The General Electric company has had a rough year. They were removed from the Dow Jones list after more than 100 years. Their stock price has dropped to half. This week they abruptly fired their CEO. On the bright side, Larry Culp, a GE board members and former CEO of the Danaher Corporation, was named his replacement. Followers of lean news took note.
Danaher is well-known within continuous improvement circles for its success with the Danaher Business System. They were one of the first American companies to recognize the value of kaizen and the Toyota Production System. They quietly built their business model around it. Danaher applies lean thinking to business expansion via acquisition and conversion to lean. They buy businesses that have good products and markets but operate traditionally. While the rest of us debate how to deploy lean, they do it again and again. Their nearly 30-years continual growth and profitability is testament to the effectiveness of DBS.
Almost every week I have a conversation with a customer or just a person on the theme of the “best way” for their organization to start or accelerate continuous improvement. Often someone has been given a mandate to get lean moving. They are looking for a playbook to guide them. Should they follow the Toyota way? The FastCap method? The Danaher model? The Honeywell system? The Virginia Mason experience? The answer is always, “Yes, but it depends.” No successful model deserves to be rejected outright or accepted without question.
Any proven method is a good place to start, IF one is willing to treat it as an experiment, expect failure and plan to learn and adapt. Business owners and Continuous Improvement Managers alike are often on a shorter leash to experiment at length needed for this. Expectations must be met, of their customer and shareholders. There is also the question of perception and credibility with employees, if a lean model is adopted then abandoned or significantly altered. Even with a high degree of communication and change management, rumors spread that “Leadership doesn’t know what it is doing,” or “It’s just another flavor of the month.” There are risk to launching and failing. It is understandable that people want a degree of certainty in which model they should pursue, and which to avoid.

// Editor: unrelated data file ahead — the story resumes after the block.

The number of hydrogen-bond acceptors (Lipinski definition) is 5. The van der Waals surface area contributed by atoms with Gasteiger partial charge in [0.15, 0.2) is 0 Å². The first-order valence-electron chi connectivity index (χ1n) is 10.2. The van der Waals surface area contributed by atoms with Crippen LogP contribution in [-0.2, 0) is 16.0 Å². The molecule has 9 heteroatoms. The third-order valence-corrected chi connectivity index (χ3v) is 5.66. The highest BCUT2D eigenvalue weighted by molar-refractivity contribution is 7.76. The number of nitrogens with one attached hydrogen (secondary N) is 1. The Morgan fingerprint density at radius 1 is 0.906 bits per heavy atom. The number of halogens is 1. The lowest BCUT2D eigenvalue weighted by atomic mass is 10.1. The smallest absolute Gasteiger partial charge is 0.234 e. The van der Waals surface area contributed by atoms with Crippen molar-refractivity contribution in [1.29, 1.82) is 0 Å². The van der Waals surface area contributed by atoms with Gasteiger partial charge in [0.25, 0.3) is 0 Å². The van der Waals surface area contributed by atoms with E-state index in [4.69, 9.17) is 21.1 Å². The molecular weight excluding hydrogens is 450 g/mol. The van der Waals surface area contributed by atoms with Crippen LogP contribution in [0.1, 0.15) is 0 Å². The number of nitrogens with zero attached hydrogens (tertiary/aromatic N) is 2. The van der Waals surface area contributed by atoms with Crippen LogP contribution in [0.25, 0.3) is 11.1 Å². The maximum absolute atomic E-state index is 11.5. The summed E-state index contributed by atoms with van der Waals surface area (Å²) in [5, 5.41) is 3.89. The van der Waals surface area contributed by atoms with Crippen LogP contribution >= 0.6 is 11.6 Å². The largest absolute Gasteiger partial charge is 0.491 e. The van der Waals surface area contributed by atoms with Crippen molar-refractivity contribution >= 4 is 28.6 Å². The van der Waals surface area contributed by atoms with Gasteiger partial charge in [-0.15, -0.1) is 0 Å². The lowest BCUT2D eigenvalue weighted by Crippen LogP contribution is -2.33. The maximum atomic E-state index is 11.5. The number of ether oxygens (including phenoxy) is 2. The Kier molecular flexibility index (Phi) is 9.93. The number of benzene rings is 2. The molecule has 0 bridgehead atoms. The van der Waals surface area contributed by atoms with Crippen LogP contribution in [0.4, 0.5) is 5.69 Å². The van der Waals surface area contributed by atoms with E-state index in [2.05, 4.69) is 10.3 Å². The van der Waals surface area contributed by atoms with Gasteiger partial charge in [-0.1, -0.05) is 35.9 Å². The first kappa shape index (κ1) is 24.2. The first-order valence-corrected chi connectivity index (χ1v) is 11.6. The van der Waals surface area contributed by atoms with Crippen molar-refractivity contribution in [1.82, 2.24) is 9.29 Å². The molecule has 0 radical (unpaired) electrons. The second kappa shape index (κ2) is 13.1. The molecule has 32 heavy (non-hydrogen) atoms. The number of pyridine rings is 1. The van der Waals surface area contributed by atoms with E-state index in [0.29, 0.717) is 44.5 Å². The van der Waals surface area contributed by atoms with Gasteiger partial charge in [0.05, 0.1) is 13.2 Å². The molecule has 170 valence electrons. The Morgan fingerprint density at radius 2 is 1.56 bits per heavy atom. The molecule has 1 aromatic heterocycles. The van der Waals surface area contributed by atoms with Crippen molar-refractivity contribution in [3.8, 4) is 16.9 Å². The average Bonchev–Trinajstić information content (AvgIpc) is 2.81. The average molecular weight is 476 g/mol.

These models and approaches are rooted in common principles and practices. But they differ greatly in their application. The slow-and-steady Toyota approach is based on organic growth and long-term reinvestment in the company, not right for companies needing a quick turnaround. Danaher’s conquer-and-convert approach is contingent on a buy-and-hold model of growth that is both more nimble and ruthless. FastCap’s approach works well in organizations of a certain size, business complexity and energy exchange between CEO and every person in the company. Not to mention that these models grew up in specific historical and economic contexts. The legal, regulatory, market and technological assumptions that shaped their success 20, 30 or 50 years ago may not apply today.
There are three ways to select an approach to deploying lean. The first is to “do it our way”. The positive is that if an organization is great at executing through projects, they will have some success in progressing lean via projects. The negative is that the scope of lean may be wider and deeper a project mentality (or whatever “our way” strength) can effectively manage. The second approach is to pick a model and go with it. The positive is the roadmap, available external benchmarks and external support. The negative is the aforementioned risk associated with poorly managing the fit, experimentation and failure. The third approach is to understand the specific actions, tactics and approaches that make up each of these approaches, to abstract them to general principles and guidelines, and reconstitute them to one’s specific circumstances. This requires work. The negative is that it is slow at first. The positive is that it is unstoppable once it gets going.
Back to Mr. Culp and GE, it will be fascinating to see which way he goes. Will he take what’s working at GE, diagnose what is not, and do the necessary? Will he attempt to bring in DBS to GE? Will he start from basic principles and build an approach that fits GE’s current context and available runway? For GE’s sake hopefully the new CEO is humble and pragmatic enough to begin with the thinking and behaviors, thoroughly grasp the situation, set and align goals and coach and mentor people towards achieving them.